I see a player who has a variety of attributes in his game that are about as immune to slumps as you can get. His defensive abilities and ability to shut down opposing top lines, that shouldn’t waver that much. His skills as a penalty killer and his leadership are two more areas that aren't going to suddenly go cold. If his offensive production dries up and he ends up a third-line player at 15-16 minutes per night then sure, you’ve probably over paid but with everything else you’re still getting from him, it will never be one of those unmovable disaster-type contracts. There are too many intangibles Backlund brings that are slump-proof for that to ever be a legitimate risk.
Backlund is not of the same ilk as Jonathan Toews/Patrick Kane or Sidney Crosby/Evgeni Malkin. Not even close. But what an organization can learn from the different contract situations facing Chicago and Pittsburgh is that locking in your key players to affordable deals can really help save money for the supporting cast down the road. Toews/Kane at a combined cap hit of $12.6 million has given the Blackhawks flexibility these past few years that Pittsburgh hasn’t had with Crosby/Malkin’s $18.2 million. It’s not a coincidence that Chicago goes deep into the playoffs seemingly every year while Pittsburgh was eliminated early once again this year.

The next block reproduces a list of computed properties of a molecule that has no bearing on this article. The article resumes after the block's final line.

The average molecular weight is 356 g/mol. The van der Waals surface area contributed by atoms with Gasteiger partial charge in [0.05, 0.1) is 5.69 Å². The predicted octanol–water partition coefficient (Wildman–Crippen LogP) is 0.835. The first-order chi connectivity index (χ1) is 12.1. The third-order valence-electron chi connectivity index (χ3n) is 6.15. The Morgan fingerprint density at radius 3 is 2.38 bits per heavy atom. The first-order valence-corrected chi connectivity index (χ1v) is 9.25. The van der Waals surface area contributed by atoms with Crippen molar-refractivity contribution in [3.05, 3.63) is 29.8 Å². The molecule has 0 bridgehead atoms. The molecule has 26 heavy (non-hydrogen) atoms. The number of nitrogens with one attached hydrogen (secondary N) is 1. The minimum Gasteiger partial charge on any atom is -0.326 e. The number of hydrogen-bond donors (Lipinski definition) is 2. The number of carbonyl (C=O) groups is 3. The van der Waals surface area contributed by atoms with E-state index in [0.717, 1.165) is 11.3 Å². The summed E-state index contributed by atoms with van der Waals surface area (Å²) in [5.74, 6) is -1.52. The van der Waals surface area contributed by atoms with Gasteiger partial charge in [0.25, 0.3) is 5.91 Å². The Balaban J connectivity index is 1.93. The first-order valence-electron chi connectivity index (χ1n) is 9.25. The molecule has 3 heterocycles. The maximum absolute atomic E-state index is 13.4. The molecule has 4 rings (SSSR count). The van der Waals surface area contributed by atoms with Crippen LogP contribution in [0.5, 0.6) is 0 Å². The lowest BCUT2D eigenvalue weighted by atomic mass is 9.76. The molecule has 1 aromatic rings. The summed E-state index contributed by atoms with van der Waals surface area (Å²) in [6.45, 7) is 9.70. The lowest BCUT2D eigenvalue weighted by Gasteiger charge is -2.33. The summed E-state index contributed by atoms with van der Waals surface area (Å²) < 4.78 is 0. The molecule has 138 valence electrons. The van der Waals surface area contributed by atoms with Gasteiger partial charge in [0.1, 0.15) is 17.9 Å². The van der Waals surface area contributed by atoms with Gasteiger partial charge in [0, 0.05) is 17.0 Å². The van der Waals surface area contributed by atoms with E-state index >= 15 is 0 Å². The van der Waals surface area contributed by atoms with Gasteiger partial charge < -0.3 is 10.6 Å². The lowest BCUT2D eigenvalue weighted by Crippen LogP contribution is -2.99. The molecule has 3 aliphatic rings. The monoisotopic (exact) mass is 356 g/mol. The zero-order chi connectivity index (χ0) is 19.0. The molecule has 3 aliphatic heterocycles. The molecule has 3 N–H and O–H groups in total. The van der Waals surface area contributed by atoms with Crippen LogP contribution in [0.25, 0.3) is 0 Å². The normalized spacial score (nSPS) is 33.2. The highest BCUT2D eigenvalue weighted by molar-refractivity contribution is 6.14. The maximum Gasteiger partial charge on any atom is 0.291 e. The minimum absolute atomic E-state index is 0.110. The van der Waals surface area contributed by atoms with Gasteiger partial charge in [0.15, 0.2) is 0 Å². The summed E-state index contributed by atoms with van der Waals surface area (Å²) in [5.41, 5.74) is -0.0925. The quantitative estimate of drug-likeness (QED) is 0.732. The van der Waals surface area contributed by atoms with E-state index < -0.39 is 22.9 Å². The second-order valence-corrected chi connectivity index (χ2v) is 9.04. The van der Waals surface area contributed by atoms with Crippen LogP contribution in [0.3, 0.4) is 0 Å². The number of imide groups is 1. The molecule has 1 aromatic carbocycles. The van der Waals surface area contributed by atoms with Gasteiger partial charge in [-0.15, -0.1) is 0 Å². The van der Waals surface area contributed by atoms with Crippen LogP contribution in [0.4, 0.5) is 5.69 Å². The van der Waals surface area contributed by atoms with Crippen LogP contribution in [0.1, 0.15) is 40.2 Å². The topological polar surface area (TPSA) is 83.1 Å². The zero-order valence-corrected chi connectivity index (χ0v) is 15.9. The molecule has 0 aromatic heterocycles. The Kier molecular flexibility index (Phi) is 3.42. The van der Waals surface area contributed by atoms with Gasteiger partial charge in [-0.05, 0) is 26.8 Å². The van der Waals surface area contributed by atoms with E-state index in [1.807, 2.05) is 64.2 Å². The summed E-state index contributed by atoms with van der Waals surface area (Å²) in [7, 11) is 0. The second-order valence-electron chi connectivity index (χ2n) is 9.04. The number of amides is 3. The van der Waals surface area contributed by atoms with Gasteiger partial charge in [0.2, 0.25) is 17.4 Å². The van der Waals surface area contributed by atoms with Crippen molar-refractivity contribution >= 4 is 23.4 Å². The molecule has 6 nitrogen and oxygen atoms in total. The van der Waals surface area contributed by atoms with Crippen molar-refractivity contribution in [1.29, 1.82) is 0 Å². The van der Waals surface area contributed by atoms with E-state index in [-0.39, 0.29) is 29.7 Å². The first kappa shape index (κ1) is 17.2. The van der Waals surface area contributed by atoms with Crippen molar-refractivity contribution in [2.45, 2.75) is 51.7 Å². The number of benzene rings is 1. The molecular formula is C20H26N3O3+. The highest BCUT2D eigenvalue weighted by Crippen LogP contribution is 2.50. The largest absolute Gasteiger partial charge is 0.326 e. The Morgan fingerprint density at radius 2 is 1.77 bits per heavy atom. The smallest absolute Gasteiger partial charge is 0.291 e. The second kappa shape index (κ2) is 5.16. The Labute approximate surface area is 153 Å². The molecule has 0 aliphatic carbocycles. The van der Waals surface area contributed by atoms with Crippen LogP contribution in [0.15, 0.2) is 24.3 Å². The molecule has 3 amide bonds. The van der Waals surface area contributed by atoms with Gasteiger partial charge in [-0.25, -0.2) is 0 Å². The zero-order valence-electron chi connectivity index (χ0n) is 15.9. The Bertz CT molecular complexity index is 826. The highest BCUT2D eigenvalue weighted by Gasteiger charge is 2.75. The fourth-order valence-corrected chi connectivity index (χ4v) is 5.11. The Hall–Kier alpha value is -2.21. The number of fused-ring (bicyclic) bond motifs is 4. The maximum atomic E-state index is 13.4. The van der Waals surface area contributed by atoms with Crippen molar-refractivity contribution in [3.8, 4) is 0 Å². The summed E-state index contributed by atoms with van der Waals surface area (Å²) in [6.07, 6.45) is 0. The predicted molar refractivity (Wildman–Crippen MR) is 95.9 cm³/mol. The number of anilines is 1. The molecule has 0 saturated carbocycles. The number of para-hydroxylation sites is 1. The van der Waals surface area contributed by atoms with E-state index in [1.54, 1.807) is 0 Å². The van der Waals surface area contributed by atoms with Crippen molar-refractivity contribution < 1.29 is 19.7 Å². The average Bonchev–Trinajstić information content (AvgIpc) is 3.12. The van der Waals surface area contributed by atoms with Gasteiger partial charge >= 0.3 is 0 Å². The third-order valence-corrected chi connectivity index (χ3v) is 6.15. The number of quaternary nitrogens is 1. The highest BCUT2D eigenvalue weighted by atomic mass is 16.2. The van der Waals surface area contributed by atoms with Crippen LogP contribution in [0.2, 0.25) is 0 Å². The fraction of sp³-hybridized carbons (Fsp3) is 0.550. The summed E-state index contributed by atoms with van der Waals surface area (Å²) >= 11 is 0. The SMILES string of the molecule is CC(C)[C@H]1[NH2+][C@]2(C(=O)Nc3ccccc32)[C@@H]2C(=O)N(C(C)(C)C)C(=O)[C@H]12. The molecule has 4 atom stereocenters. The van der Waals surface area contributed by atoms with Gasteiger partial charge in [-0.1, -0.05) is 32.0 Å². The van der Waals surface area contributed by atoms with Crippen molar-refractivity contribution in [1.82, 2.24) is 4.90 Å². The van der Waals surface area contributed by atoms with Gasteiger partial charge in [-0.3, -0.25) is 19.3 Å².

So How Does it End?
While it’s all well and good for me to say the Flames should offer Backlund a contract extension this summer and make it in the 5-year/$18-million range, it takes two sides to agree to a deal. For all of the reasons mentioned above, Backlund -- gushing that new-found confidence, may realize the situation he is in and what those dollar figures could look like next summer if he has another huge year, and maybe doesn’t accept that kind of offer anyway.
But if I’m the Flames GM, I’m at least going to make the offer and even if I need to sweeten the deal to $4-million/annually to get the extension inked right now, I’d still do it as it could turn out to be a very good deal for the organization in the long run and every dollar saved could end up being critical as the young prospects get older, get paid more, and that salary cap ceiling – as opposed to the floor, starts becoming a factor once again.